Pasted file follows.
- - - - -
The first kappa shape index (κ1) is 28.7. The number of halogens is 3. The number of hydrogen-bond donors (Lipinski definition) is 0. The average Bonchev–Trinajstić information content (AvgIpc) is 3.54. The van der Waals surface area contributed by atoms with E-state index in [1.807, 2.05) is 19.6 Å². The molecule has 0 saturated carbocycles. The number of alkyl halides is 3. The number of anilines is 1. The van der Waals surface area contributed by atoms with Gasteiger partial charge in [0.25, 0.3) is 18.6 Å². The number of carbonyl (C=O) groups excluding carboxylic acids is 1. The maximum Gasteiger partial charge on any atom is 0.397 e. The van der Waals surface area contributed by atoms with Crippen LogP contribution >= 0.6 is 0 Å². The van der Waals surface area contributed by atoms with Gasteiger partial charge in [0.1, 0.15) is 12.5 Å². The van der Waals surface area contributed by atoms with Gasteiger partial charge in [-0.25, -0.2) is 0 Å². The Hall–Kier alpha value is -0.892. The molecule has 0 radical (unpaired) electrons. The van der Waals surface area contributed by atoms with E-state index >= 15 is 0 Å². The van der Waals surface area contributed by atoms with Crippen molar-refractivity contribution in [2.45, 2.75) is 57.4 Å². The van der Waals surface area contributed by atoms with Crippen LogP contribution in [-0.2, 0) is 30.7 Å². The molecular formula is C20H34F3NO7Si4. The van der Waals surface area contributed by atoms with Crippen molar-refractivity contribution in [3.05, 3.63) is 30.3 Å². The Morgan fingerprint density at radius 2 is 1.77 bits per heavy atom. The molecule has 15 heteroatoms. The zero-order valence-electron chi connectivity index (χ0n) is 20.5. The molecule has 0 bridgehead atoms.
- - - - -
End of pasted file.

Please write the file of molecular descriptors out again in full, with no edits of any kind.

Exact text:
The first kappa shape index (κ1) is 28.7. The number of halogens is 3. The number of hydrogen-bond donors (Lipinski definition) is 0. The average Bonchev–Trinajstić information content (AvgIpc) is 3.54. The van der Waals surface area contributed by atoms with E-state index in [1.807, 2.05) is 19.6 Å². The molecule has 0 saturated carbocycles. The number of alkyl halides is 3. The number of anilines is 1. The van der Waals surface area contributed by atoms with Gasteiger partial charge in [0.25, 0.3) is 18.6 Å². The number of carbonyl (C=O) groups excluding carboxylic acids is 1. The maximum Gasteiger partial charge on any atom is 0.397 e. The van der Waals surface area contributed by atoms with Crippen LogP contribution >= 0.6 is 0 Å². The van der Waals surface area contributed by atoms with Gasteiger partial charge in [0.1, 0.15) is 12.5 Å². The van der Waals surface area contributed by atoms with Gasteiger partial charge in [-0.25, -0.2) is 0 Å². The Hall–Kier alpha value is -0.892. The molecule has 0 radical (unpaired) electrons. The van der Waals surface area contributed by atoms with E-state index >= 15 is 0 Å². The van der Waals surface area contributed by atoms with Crippen molar-refractivity contribution in [2.45, 2.75) is 57.4 Å². The van der Waals surface area contributed by atoms with Crippen LogP contribution in [-0.2, 0) is 30.7 Å². The molecular formula is C20H34F3NO7Si4. The van der Waals surface area contributed by atoms with Crippen molar-refractivity contribution in [3.05, 3.63) is 30.3 Å². The Morgan fingerprint density at radius 2 is 1.77 bits per heavy atom. The molecule has 15 heteroatoms. The zero-order valence-electron chi connectivity index (χ0n) is 20.5. The molecule has 0 bridgehead atoms.